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Title: Physical and mechanical metallurgy of zirconium alloys for nuclear applications: a multi-scale computational study

In the post-Fukushima world, the stability of materials under extreme conditions is an important issue for the safety of nuclear reactors. Because the nuclear industry is going to continue using advanced zirconium cladding materials in the foreseeable future, it become critical to gain fundamental understanding of the several interconnected problems. First, what are the thermodynamic and kinetic factors affecting the oxidation and hydrogen pick-up by these materials at normal, off-normal conditions, and in long-term storage? Secondly, what protective coatings (if any) could be used in order to gain extremely valuable time at off-normal conditions, e.g., when temperature exceeds the critical value of 2200°F? Thirdly, the kinetics of oxidation of such protective coating or braiding needs to be quantified. Lastly, even if some degree of success is achieved along this path, it is absolutely critical to have automated inspection algorithms allowing identifying defects of cladding as soon as possible. This work strives to explore these interconnected factors from the most advanced computational perspective, utilizing such modern techniques as first-principles atomistic simulations, computational thermodynamics of materials, diffusion modeling, and the morphological algorithms of image processing for defect identification. Consequently, it consists of the four parts dealing with these four problem areas precededmore » by the introduction and formulation of the studied problems. In the 1st part an effort was made to employ computational thermodynamics and ab initio calculations to shed light upon the different stages of oxidation of ziraloys (2 and 4), the role of microstructure optimization in increasing their thermal stability, and the process of hydrogen pick-up, both in normal working conditions and in long-term storage. The 2nd part deals with the need to understand the influence and respective roles of the two different plasticity mechanisms in Zr nuclear alloys: twinning (at low T) and crystallographic slip (higher T’s). For that goal, a description of the advanced plasticity model is outlined featuring the non-associated flow rule in hcp materials including Zr. The 3rd part describes the kinetic theory of oxidation of the several materials considered to be perspective coating materials for Zr alloys: SiC and ZrSiO4. In the 4th part novel and advanced projectional algorithms for defect identification in zircaloy coatings are described. In so doing, the author capitalized on some 12 years of his applied industrial research in this area. Our conclusions and recommendations are presented in the 5th part of this work, along with the list of used literature and the scripts for atomistic, thermodynamic, kinetic, and morphological computations.« less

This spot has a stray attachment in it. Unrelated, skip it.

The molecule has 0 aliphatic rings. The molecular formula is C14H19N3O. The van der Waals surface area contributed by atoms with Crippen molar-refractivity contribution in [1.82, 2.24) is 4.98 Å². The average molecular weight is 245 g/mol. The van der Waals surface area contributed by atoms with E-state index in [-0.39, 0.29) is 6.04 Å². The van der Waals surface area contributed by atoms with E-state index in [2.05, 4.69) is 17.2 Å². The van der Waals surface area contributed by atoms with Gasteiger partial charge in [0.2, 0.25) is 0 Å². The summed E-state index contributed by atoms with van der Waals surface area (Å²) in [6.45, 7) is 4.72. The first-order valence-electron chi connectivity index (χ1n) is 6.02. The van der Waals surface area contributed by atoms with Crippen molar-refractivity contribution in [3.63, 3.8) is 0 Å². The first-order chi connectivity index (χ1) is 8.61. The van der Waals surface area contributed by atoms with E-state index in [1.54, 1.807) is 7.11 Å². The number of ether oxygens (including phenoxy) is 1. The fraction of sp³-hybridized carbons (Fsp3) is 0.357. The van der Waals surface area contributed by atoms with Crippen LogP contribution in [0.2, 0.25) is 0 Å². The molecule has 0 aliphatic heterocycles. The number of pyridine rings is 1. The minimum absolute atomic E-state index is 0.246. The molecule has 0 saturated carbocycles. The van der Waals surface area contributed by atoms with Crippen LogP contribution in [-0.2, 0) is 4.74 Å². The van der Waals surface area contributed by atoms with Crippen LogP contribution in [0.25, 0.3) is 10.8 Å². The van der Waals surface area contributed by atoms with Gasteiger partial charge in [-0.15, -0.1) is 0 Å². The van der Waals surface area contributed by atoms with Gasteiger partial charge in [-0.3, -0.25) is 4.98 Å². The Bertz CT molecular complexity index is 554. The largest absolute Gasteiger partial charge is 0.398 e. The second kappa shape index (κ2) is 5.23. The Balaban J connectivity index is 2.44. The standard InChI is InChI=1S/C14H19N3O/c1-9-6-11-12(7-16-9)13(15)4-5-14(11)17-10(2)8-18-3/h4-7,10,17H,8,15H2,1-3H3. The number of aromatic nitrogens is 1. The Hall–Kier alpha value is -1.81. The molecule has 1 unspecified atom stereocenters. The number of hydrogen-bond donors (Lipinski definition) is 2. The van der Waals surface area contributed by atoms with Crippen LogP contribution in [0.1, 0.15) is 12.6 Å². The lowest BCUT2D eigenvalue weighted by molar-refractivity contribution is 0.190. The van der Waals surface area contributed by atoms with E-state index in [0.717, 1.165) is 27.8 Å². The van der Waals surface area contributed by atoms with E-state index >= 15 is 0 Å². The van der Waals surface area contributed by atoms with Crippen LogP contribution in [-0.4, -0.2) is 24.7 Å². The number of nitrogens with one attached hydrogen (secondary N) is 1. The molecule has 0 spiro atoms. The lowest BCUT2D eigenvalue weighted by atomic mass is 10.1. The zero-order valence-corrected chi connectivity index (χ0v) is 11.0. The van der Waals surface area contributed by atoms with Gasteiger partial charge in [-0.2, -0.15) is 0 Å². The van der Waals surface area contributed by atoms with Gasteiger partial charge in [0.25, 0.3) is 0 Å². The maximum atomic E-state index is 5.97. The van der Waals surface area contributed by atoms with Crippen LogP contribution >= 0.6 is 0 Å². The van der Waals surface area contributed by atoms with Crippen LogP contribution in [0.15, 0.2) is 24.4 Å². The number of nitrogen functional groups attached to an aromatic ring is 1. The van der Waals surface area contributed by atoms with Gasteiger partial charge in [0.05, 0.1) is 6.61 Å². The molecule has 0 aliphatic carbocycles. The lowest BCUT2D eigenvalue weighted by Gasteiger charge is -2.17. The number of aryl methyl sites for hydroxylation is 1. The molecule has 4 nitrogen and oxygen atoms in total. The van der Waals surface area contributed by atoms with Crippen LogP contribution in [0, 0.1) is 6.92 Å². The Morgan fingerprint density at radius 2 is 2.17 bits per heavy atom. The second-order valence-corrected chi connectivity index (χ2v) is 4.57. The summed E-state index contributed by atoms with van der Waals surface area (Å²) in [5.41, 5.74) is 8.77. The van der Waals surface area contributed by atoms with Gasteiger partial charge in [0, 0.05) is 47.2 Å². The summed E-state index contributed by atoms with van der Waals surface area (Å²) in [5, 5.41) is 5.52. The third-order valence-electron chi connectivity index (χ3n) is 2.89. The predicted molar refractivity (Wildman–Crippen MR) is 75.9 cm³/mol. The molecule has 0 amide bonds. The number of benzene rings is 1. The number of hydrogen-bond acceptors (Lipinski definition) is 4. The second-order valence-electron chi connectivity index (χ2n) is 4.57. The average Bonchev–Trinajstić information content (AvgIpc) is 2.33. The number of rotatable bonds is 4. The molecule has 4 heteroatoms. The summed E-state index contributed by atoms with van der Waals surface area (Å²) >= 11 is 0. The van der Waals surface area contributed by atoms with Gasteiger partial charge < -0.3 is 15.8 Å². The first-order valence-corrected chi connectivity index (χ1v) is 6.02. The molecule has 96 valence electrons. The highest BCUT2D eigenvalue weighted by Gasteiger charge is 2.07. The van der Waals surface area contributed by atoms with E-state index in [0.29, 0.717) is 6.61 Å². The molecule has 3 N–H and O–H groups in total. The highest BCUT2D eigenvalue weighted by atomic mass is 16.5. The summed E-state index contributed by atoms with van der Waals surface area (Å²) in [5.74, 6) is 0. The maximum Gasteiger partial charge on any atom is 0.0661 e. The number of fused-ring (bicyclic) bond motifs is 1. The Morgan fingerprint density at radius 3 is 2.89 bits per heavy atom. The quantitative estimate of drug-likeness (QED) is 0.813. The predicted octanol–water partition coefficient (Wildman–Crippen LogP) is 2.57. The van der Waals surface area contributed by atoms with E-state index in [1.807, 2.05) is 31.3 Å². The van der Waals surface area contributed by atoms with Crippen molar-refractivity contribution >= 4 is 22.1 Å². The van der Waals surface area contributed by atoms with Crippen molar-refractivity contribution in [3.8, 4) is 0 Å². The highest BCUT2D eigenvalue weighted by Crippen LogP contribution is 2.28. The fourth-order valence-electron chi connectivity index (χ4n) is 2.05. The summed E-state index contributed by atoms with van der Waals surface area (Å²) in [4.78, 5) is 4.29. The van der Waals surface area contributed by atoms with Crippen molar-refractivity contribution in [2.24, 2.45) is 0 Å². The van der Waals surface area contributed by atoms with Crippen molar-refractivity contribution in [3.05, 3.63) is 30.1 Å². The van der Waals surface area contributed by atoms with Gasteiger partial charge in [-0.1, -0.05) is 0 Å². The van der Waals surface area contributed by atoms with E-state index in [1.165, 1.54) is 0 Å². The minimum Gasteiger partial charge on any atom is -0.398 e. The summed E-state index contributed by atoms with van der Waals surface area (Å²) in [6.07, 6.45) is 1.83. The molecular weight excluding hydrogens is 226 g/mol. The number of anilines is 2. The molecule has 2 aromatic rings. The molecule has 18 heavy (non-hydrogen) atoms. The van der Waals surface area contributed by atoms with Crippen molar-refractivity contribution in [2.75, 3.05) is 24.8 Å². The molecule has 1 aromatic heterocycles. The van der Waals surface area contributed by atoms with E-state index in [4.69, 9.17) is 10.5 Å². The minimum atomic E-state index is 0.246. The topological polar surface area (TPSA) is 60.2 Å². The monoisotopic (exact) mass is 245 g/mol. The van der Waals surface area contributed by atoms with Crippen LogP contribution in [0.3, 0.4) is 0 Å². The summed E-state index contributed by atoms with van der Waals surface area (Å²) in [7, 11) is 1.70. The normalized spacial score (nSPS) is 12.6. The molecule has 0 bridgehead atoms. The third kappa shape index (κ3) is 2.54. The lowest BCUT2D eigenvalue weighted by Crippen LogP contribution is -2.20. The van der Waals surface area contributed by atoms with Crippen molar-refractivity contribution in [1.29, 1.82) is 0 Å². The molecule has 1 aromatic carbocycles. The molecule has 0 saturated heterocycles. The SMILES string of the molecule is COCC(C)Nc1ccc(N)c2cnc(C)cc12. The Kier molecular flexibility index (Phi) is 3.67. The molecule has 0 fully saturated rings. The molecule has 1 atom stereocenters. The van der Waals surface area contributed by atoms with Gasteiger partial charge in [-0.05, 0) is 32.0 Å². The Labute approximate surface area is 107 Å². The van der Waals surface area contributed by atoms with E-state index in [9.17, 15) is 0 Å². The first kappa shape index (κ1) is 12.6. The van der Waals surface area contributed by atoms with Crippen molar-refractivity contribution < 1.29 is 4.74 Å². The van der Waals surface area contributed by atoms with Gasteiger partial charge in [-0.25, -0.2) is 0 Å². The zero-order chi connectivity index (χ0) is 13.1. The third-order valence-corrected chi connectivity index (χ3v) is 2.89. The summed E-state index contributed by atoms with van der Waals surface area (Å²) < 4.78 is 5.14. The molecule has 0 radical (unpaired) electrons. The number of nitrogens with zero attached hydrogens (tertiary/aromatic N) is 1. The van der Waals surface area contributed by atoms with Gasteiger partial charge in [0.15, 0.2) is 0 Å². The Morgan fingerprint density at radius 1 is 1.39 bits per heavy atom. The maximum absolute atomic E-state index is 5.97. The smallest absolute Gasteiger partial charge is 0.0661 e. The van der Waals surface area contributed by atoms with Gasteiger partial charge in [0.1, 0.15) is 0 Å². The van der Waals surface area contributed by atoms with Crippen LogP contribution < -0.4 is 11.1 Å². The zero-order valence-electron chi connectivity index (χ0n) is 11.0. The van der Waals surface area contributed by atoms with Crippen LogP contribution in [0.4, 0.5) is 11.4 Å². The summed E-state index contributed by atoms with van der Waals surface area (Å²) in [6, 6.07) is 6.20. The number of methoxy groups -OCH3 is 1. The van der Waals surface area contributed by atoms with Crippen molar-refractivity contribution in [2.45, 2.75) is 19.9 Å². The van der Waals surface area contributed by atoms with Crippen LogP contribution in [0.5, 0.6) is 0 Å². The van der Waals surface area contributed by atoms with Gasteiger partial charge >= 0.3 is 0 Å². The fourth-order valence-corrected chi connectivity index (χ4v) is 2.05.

Authors:
 [1]
  1. Idaho National Lab. (INL), Idaho Falls, ID (United States)
Publication Date:
OSTI Identifier:
1170305
Report Number(s):
INL/EXT--14-32426
TRN: US1500017
DOE Contract Number:
AC07-05ID14517
Resource Type:
Technical Report
Research Org:
Idaho National Laboratory (INL), Idaho Falls, ID (United States)
Sponsoring Org:
USDOE Office of Nuclear Energy (NE)
Country of Publication:
United States
Language:
English
Subject:
36 MATERIALS SCIENCE; REACTOR ACCIDENTS; FUKUSHIMA DAIICHI NUCLEAR POWER STATION; ZIRCALOY 2; ZIRCALOY 4; PROTECTIVE COATINGS; OXIDATION; SOLUBILITY; HYDROGEN; HYDRIDES; SENSITIVITY; THERMAL DEGRADATION; SILICON CARBIDES; SILICON OXIDES; ZIRCONIUM OXIDES; ALGORITHMS; CLADDING; HYDROGEN; HCP LATTICES; ZIRCONIUM; PLASTICITY; SLIP; TWINNING; MORPHOLOGY; FUEL RODS; DEFECTS; COMPUTERIZED SIMULATION; IMAGE PROCESSING; NUCLEAR INDUSTRY; PHYSICAL METALLURGY; STABILITY; SPENT FUEL STORAGE; THERMODYNAMICS; CALCULATION METHODS; CRYSTALLOGRAPHY; DIFFUSION; INSPECTION; CHEMICAL REACTION KINETICS; MICROSTRUCTURE; OPTIMIZATION; REACTORS; RECOMMENDATIONS; REACTOR SAFETY ZIRCONIUM ALLOYS